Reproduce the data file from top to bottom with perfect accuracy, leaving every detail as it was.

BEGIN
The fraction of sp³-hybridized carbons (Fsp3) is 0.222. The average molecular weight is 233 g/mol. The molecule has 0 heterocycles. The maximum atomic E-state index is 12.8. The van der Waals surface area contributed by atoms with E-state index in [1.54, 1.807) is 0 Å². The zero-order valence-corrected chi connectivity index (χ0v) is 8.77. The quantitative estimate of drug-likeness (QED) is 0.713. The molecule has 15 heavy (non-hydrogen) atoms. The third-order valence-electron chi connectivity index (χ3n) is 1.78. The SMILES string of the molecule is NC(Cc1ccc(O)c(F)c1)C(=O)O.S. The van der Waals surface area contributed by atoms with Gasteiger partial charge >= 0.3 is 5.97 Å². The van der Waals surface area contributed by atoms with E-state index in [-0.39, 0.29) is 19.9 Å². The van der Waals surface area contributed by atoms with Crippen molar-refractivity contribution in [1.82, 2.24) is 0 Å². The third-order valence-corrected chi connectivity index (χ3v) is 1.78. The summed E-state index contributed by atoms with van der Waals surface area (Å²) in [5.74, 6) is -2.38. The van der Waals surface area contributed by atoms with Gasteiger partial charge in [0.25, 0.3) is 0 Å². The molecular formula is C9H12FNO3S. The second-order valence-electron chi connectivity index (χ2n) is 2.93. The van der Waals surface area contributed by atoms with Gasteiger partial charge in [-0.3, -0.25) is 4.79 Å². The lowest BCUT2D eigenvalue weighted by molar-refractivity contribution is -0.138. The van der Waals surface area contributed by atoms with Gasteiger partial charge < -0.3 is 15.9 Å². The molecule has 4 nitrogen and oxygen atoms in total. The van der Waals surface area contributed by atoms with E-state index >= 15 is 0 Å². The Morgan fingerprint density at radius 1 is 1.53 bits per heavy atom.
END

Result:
The fraction of sp³-hybridized carbons (Fsp3) is 0.222. The average molecular weight is 233 g/mol. The molecule has 0 heterocycles. The maximum atomic E-state index is 12.8. The van der Waals surface area contributed by atoms with E-state index in [1.54, 1.807) is 0 Å². The zero-order valence-corrected chi connectivity index (χ0v) is 8.77. The quantitative estimate of drug-likeness (QED) is 0.713. The molecule has 15 heavy (non-hydrogen) atoms. The third-order valence-electron chi connectivity index (χ3n) is 1.78. The SMILES string of the molecule is NC(Cc1ccc(O)c(F)c1)C(=O)O.S. The van der Waals surface area contributed by atoms with Gasteiger partial charge >= 0.3 is 5.97 Å². The van der Waals surface area contributed by atoms with E-state index in [-0.39, 0.29) is 19.9 Å². The van der Waals surface area contributed by atoms with Crippen molar-refractivity contribution in [1.82, 2.24) is 0 Å². The third-order valence-corrected chi connectivity index (χ3v) is 1.78. The summed E-state index contributed by atoms with van der Waals surface area (Å²) in [5.74, 6) is -2.38. The van der Waals surface area contributed by atoms with Gasteiger partial charge in [0.25, 0.3) is 0 Å². The molecular formula is C9H12FNO3S. The second-order valence-electron chi connectivity index (χ2n) is 2.93. The van der Waals surface area contributed by atoms with Gasteiger partial charge in [-0.3, -0.25) is 4.79 Å². The lowest BCUT2D eigenvalue weighted by molar-refractivity contribution is -0.138. The van der Waals surface area contributed by atoms with Gasteiger partial charge < -0.3 is 15.9 Å². The molecule has 4 nitrogen and oxygen atoms in total. The van der Waals surface area contributed by atoms with E-state index >= 15 is 0 Å². The Morgan fingerprint density at radius 1 is 1.53 bits per heavy atom.